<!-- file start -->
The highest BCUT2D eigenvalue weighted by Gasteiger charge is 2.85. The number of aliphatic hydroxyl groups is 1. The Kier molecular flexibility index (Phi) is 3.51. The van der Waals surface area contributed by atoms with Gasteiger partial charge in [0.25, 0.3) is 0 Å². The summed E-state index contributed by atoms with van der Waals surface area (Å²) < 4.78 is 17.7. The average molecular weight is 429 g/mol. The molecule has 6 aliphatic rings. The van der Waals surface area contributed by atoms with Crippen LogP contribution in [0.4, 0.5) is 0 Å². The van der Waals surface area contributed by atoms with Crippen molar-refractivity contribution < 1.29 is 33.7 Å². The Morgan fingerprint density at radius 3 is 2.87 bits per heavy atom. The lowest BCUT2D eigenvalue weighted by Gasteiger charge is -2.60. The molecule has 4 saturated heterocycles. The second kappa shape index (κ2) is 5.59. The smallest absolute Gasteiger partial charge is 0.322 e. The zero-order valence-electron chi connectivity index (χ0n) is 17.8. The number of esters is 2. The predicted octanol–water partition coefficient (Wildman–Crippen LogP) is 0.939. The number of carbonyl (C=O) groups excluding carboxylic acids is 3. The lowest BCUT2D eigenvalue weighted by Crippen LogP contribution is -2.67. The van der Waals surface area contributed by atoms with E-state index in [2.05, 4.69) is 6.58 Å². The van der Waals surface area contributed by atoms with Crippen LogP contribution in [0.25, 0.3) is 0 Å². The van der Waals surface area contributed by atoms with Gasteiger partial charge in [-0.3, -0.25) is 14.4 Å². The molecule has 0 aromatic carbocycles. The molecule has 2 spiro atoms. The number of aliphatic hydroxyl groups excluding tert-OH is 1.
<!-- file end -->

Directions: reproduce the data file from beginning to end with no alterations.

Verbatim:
The highest BCUT2D eigenvalue weighted by Gasteiger charge is 2.85. The number of aliphatic hydroxyl groups is 1. The Kier molecular flexibility index (Phi) is 3.51. The van der Waals surface area contributed by atoms with Gasteiger partial charge in [0.25, 0.3) is 0 Å². The summed E-state index contributed by atoms with van der Waals surface area (Å²) < 4.78 is 17.7. The average molecular weight is 429 g/mol. The molecule has 6 aliphatic rings. The van der Waals surface area contributed by atoms with Crippen LogP contribution in [0.4, 0.5) is 0 Å². The van der Waals surface area contributed by atoms with Crippen molar-refractivity contribution < 1.29 is 33.7 Å². The Morgan fingerprint density at radius 3 is 2.87 bits per heavy atom. The lowest BCUT2D eigenvalue weighted by Gasteiger charge is -2.60. The molecule has 4 saturated heterocycles. The second kappa shape index (κ2) is 5.59. The smallest absolute Gasteiger partial charge is 0.322 e. The zero-order valence-electron chi connectivity index (χ0n) is 17.8. The number of esters is 2. The predicted octanol–water partition coefficient (Wildman–Crippen LogP) is 0.939. The number of carbonyl (C=O) groups excluding carboxylic acids is 3. The lowest BCUT2D eigenvalue weighted by Crippen LogP contribution is -2.67. The van der Waals surface area contributed by atoms with E-state index in [2.05, 4.69) is 6.58 Å². The van der Waals surface area contributed by atoms with Crippen LogP contribution in [0.25, 0.3) is 0 Å². The van der Waals surface area contributed by atoms with Gasteiger partial charge in [-0.3, -0.25) is 14.4 Å². The molecule has 0 aromatic carbocycles. The molecule has 2 spiro atoms. The number of aliphatic hydroxyl groups excluding tert-OH is 1.